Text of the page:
Pacquiao Watch: A whole different world (Part II)
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Pacquiao Watch: A whole different world (Part II)

(Second of three parts)

The asphalted jungle of Manila

While amateur boxing was thriving in General Santos, there was a dearth of professional boxing cards in General Santos, a city that produced Rolando Navarette, former world featherweight champion.

Manny opted to try his luck in Manila where a handful of his fellow amateurs had already gone  before him. Using money pooled by his friends, Manny boarded a ship from the port of General Santos City.

He linked up with his fellow former amateur standouts while in Manila but soon found that starting out as a professional fighter means surviving first the asphalted jungles of Metro Manila.

Before he could debut as a pro boxer, Manny had the callous in his hands thickened in construction sites earning dirt pay wages while sleeping in cardboard-matted concrete floors in a nondescript sweat-soaked Mandaluyong gym along with his province-mates.

Manny turned pro at the age of 15 in 1995 but hid his real age from the promoters.  A boxer can only legally turn professional at the age of 18 in the Philippines.  He nevertheless knocked out Edmund Ignacio in two rounds.

He racked up 10 more straight victories until he ran into Rustico Torrecampo and suffered his first loss as a professional fighter.

Even then, Manny was not yet off the poverty hook.  He would relate how he went four days without eating because their construction employer did not pay them their salaries.

But even with his meager winnings as a struggling professional trying to find his niche, Manny already displayed his generous ways.  He would share his winnings with his fellow boxers while sending money to his mother back in General Santos.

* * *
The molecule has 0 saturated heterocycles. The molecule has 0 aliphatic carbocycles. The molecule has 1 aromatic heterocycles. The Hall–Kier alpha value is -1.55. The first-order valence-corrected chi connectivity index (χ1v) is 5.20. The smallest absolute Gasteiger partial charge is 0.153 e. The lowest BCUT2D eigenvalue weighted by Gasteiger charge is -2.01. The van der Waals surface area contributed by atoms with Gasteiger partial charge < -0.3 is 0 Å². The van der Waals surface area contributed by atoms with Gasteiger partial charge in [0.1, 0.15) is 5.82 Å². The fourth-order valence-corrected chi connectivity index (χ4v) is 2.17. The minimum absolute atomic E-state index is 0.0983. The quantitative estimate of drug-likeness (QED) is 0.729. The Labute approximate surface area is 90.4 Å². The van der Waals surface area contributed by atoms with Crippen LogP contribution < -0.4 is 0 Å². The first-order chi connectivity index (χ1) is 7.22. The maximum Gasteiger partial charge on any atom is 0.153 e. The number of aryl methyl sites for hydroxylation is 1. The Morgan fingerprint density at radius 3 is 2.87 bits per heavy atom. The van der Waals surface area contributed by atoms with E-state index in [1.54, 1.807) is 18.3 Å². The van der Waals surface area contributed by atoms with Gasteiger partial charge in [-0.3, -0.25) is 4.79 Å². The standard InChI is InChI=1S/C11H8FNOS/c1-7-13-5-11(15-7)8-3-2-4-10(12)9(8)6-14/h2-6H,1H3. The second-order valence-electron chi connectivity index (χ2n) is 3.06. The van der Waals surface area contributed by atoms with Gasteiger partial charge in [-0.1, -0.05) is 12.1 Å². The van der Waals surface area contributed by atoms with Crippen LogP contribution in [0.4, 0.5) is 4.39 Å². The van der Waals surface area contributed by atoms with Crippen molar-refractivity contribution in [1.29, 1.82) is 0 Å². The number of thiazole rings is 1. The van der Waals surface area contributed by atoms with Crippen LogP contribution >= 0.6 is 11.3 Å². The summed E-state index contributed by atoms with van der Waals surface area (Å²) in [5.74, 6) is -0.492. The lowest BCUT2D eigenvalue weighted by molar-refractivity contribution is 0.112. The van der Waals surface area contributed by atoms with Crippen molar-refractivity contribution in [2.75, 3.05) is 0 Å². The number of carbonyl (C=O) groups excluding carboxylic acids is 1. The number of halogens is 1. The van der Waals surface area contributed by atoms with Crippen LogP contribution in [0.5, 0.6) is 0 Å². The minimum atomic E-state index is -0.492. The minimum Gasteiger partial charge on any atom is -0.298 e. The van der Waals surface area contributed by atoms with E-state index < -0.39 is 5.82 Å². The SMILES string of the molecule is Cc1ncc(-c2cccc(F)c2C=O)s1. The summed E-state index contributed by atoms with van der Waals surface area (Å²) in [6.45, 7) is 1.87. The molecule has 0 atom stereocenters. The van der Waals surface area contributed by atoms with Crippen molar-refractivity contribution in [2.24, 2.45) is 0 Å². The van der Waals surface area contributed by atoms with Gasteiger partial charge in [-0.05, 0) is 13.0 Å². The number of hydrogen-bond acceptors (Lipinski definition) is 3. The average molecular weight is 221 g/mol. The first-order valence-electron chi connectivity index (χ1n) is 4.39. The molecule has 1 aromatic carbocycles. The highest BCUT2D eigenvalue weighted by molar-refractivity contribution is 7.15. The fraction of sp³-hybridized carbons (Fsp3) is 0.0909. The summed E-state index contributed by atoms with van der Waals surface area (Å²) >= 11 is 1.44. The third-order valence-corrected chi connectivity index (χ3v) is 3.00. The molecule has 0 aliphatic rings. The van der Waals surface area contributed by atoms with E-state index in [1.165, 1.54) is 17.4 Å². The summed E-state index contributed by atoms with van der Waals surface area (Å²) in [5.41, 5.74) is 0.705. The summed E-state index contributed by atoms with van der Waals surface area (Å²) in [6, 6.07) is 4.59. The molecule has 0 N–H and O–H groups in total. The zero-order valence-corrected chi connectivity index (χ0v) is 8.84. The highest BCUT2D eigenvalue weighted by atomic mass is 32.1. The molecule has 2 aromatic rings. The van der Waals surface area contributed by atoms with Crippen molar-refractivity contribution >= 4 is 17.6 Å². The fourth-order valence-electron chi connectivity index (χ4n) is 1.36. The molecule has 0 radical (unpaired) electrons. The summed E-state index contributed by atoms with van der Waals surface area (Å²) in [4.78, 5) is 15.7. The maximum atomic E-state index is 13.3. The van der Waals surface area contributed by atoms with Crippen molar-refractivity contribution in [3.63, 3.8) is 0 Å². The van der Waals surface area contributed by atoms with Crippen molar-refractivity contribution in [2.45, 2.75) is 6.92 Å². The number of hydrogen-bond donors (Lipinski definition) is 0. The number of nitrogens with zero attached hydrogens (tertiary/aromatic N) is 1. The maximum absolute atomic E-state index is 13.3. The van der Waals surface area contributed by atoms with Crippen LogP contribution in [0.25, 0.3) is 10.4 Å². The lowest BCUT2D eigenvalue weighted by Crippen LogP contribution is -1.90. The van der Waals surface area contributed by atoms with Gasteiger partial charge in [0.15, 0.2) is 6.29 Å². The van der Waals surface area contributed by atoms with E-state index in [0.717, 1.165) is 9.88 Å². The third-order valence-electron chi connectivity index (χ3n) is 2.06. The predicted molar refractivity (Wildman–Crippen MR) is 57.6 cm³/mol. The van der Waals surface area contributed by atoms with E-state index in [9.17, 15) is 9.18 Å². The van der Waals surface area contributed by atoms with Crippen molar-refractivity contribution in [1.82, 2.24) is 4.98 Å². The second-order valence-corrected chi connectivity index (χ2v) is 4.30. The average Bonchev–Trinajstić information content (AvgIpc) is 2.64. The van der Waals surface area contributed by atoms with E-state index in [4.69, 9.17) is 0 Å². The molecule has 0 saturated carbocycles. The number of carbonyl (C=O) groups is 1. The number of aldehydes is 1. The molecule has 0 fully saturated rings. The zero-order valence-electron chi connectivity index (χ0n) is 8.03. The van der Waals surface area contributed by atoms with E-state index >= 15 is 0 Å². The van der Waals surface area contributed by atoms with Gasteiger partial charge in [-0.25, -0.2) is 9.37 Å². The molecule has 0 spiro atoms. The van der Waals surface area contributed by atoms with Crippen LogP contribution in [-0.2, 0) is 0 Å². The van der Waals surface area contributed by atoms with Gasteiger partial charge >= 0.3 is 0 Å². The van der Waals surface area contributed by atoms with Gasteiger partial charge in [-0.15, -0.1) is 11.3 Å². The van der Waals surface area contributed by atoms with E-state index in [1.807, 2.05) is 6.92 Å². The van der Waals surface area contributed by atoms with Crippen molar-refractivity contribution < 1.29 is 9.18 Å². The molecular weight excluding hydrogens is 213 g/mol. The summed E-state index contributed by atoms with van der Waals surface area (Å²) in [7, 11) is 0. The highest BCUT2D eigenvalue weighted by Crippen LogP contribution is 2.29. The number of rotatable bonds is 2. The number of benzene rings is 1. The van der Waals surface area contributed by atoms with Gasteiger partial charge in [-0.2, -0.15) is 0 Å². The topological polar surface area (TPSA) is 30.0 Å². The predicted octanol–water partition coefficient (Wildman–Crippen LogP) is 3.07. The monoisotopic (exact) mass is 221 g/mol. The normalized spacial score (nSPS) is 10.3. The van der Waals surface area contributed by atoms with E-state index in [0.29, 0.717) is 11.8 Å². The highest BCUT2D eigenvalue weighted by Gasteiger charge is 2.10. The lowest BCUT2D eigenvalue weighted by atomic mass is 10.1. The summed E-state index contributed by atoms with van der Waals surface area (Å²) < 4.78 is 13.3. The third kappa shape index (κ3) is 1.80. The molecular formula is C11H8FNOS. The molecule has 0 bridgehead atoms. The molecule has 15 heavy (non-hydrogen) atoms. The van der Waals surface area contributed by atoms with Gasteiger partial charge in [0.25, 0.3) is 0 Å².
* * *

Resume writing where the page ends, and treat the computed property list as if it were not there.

In 1998 and in his 25th professional fight, Manny shocked Asian boxing when he knocked out Thai local hero Chatchai Sasakul in the eighth round after being dominated for the first seven rounds to win his first world boxing crown, the World Boxing Council flyweight title.

Manny would go home a triumphant hero and became a toast of Philippine boxing, but he was hardly noticed by the American media.

With success, however, also came excesses.  Manny was a big drinker and developed his love for gambling which is very much a part of professional boxing.

By then, Manny was already a rapidly growing 5’6” flyweight and on his second defense of his title, he failed to meet the weight limit and lost his title on the scales.  To add insult to injury, a drained Pacquiao lost by a third -round knockout to Thai boxer Medgoen Singsurat in 1999.

Taking the world by storm

Like his loss to Torrecampo, Manny bounced back to take the world by storm.  In 2001, he shellacked Lehlohonolo Ledwaba over six rounds as a late replacement to capture his second world boxing title, the super bantamweight diadem.

He took the first step toward boxing stardom by humiliating then top featherweight Marco Antonio Barrera over 11 rounds to capture the lineal title after moving up in weight in two years later.

After another glitch in his magnificent rise to the top of boxing world when he lost to Erik Morales in 2004, Manny was back to his winning ways.  He spiked his record with 13 straight victories improving his record to 52 wins while losing only three and drawing twice.

In the process, he captured five more boxing titles in as many weight classes becoming the only boxer in the history of the sport to achieve that feat, a record that may never be equaled or surpassed.

He replaced Oscar de la Hoya as boxing’s biggest box office draw and is now widely recognized as the top boxer in the world.

(To be continued)

Read the Final Part of this article here